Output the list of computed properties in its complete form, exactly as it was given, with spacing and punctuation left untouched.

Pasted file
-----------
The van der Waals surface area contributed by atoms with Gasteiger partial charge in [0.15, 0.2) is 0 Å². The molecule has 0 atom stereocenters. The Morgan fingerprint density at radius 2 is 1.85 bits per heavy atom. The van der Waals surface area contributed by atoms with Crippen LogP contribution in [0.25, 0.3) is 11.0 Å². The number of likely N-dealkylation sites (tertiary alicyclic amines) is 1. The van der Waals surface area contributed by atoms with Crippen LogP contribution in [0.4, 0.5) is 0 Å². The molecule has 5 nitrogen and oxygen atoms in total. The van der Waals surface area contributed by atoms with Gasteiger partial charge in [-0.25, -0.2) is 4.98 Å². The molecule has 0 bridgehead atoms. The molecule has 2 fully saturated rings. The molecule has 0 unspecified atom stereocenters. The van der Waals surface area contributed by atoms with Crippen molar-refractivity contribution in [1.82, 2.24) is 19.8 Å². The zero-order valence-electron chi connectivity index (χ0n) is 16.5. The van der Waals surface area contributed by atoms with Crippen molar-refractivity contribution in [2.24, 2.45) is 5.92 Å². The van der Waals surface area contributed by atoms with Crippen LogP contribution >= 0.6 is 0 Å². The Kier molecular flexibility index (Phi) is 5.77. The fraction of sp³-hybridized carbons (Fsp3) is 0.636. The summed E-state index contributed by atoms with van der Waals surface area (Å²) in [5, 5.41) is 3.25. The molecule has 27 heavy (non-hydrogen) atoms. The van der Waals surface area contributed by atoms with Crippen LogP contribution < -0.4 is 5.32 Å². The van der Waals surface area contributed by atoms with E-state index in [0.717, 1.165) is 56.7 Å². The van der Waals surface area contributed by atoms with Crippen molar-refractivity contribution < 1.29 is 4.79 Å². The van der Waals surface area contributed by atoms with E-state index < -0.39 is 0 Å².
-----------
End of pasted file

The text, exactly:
The van der Waals surface area contributed by atoms with Gasteiger partial charge in [0.15, 0.2) is 0 Å². The molecule has 0 atom stereocenters. The Morgan fingerprint density at radius 2 is 1.85 bits per heavy atom. The van der Waals surface area contributed by atoms with Crippen LogP contribution in [0.25, 0.3) is 11.0 Å². The number of likely N-dealkylation sites (tertiary alicyclic amines) is 1. The van der Waals surface area contributed by atoms with Crippen LogP contribution in [0.4, 0.5) is 0 Å². The molecule has 5 nitrogen and oxygen atoms in total. The van der Waals surface area contributed by atoms with Gasteiger partial charge in [-0.25, -0.2) is 4.98 Å². The molecule has 0 bridgehead atoms. The molecule has 2 fully saturated rings. The molecule has 0 unspecified atom stereocenters. The van der Waals surface area contributed by atoms with Crippen molar-refractivity contribution in [1.82, 2.24) is 19.8 Å². The zero-order valence-electron chi connectivity index (χ0n) is 16.5. The van der Waals surface area contributed by atoms with Crippen molar-refractivity contribution in [2.24, 2.45) is 5.92 Å². The van der Waals surface area contributed by atoms with Crippen LogP contribution >= 0.6 is 0 Å². The Kier molecular flexibility index (Phi) is 5.77. The fraction of sp³-hybridized carbons (Fsp3) is 0.636. The summed E-state index contributed by atoms with van der Waals surface area (Å²) in [5, 5.41) is 3.25. The molecule has 27 heavy (non-hydrogen) atoms. The van der Waals surface area contributed by atoms with Crippen LogP contribution < -0.4 is 5.32 Å². The van der Waals surface area contributed by atoms with E-state index in [0.717, 1.165) is 56.7 Å². The van der Waals surface area contributed by atoms with Crippen molar-refractivity contribution < 1.29 is 4.79 Å². The van der Waals surface area contributed by atoms with E-state index < -0.39 is 0 Å².